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‘There are no reserves’: Doctors demand disaster plan amid severe staffing shortages

“This is a profound issue and it requires a sophisticated approach as to how we are going to manage these issues moving forward,” he said.

He said the difficulty was that while many front-line healthcare workers were fully vaccinated against COVID-19, and would be protected from becoming seriously ill, there were lingering concerns they could still catch the virus and transmit it at hospitals.

Dr McRae said any plan must determine whether a trained workforce is kept in reserve or a different approach is taken to quarantining vaccinated healthcare workers.

Clear guidelines must also be determined to define high-risk exposures so healthcare workers were not unnecessarily furloughed.

The anaesthetist said rapid screening for the coronavirus, such as antigen testing, could also be used to quickly check healthcare workers who were not deemed high-risk.

This could allow them to return to work sooner and be followed up with further testing, rather than quarantining at home for the full 14 days.

But he warned it was not a “gold standard” and there would always be a risk of false-positive or false-negative results. “There is a trade-off for getting a quick result,” he said.

Last year the state government announced a database of more than 15,000 doctors and other healthcare workers signed up to relieve overstretched hospitals.

However, doctors warn that surge workforce has been pilfered as healthcare workers are called upon to assist with the emergency COVID-19 response, working at vaccination centres, inside hotel quarantine and overwhelmed testing clinics and respiratory centres.

Dr Khorshid said Australia’s focus on eliminating the highly contagious Delta variant until vaccine uptake increased meant hospitals had little choice but to shutter emergency departments when hundreds of staff were exposed.

“There are no reserves,” he said. “I’ve heard for months now that hospitals are struggling to staff [intensive care] night shifts and [emergency department] shifts and theatre operations simply because they don’t have the nursing workforce, and that’s with barely any COVID cases.”

Earlier this month, several senior Australian doctors were forced into isolation after their children attended schools in Brisbane associated with COVID-19 clusters, wiping out roughly 50 per cent of the surgeons in the area.

Victoria’s Ambulance Union secretary Danny Hill said paramedics were told at 6pm on Tuesday to take patients to Sunshine or Footscray hospitals – which were operating “with a skeleton crew” – only if it was a life-threatening emergency.

They were instructed to take patients to the next-nearest hospital, meaning some including Werribee Mercy Hospital in the city’s outer west were “bombarded”.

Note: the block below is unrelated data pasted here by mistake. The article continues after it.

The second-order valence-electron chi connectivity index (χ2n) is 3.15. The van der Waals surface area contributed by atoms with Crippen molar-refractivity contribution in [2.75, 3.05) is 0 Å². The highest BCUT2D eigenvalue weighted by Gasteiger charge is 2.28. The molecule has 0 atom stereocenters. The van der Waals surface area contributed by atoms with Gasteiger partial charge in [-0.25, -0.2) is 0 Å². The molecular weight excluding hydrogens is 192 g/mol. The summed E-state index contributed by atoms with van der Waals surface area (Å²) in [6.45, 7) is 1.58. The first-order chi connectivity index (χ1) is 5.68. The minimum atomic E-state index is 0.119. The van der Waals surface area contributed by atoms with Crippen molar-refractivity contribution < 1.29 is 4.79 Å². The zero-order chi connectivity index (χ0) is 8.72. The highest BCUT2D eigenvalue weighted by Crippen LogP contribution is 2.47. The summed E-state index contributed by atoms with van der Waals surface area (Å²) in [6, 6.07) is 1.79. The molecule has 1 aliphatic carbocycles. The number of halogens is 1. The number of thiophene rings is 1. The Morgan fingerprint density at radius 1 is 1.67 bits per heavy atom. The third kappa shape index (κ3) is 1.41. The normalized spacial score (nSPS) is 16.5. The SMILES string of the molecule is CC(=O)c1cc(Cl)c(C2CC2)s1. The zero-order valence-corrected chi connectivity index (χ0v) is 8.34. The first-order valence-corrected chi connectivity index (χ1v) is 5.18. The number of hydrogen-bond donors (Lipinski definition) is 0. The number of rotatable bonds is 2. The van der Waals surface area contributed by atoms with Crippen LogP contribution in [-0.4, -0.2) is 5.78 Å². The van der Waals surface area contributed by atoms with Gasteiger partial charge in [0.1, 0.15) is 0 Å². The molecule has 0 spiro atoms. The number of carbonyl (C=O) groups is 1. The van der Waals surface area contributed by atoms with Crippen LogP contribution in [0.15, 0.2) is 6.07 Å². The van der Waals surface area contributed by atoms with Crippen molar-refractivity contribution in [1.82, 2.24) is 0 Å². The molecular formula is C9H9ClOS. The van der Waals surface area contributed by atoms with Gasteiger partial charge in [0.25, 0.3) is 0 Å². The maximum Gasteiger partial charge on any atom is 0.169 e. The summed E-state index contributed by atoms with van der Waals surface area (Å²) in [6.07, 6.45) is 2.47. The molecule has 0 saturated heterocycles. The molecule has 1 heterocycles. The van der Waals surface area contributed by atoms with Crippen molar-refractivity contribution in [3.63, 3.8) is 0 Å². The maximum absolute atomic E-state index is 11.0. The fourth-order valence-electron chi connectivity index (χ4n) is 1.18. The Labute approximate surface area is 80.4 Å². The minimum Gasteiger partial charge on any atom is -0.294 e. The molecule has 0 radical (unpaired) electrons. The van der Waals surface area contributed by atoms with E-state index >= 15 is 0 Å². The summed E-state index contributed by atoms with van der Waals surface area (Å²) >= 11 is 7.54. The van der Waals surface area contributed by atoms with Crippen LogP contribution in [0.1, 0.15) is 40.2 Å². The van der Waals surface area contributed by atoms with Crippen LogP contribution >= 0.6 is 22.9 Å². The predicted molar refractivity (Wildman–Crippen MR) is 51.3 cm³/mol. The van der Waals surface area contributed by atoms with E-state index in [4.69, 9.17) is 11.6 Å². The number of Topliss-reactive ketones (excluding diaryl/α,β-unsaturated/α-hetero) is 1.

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“Werribee was really pushed to the brink last night,” Mr Hill said on Wednesday. “It becomes almost like Russian roulette where an entire hospital can be taken out if staff are exposed to the virus.”

Australasian College for Emergency Medicine president John Bonning, who backed the need for an emergency plan, said large-scale staff furloughs were forcing healthcare staff across Australia into isolation without warning, putting pressure on a system “that is already on its knees”.

“This is forcing the closure of [emergency departments], pushing other EDs over their limits and putting patients, and staff, in danger,” he said.

The shutdown of the two emergency departments is the latest crisis to hit Victoria’s public health system amid warnings that hospitals across the country are too full to handle cases of coronavirus even at levels similar to the seasonal flu.

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Health professionals say “ramping” – when ambulances wait outside emergency departments because no beds are available – has risen to an alarming level.

The ramping crisis came to a head in April when Melbourne woman Christina Lackmann, 32, died while waiting more than six hours for an ambulance after calling triple zero when she felt dizzy while cooking dinner at home. Her death is being investigated by the state’s health watchdog.

Earlier this year, the state government announced it would spend $759 million to boost ambulance and hospital services to cope with a surge of demand heading into winter.

It committed to investing hundreds of millions of dollars to help divert people away from emergency rooms and to improve the flow of patients through clogged emergency departments that are experiencing record demand.

Premier Daniel Andrews said when there was potential for the virus to leak into the healthcare system through infected staff, those workers must be immediately furloughed.

“It’s not uncommon, in fact, it’s exactly what you want to do if you’re in an ambulance. You are far better to be taken to a hospital that has greater capacity to treat you quickly rather than going to one that we know is very, very busy,” he said.

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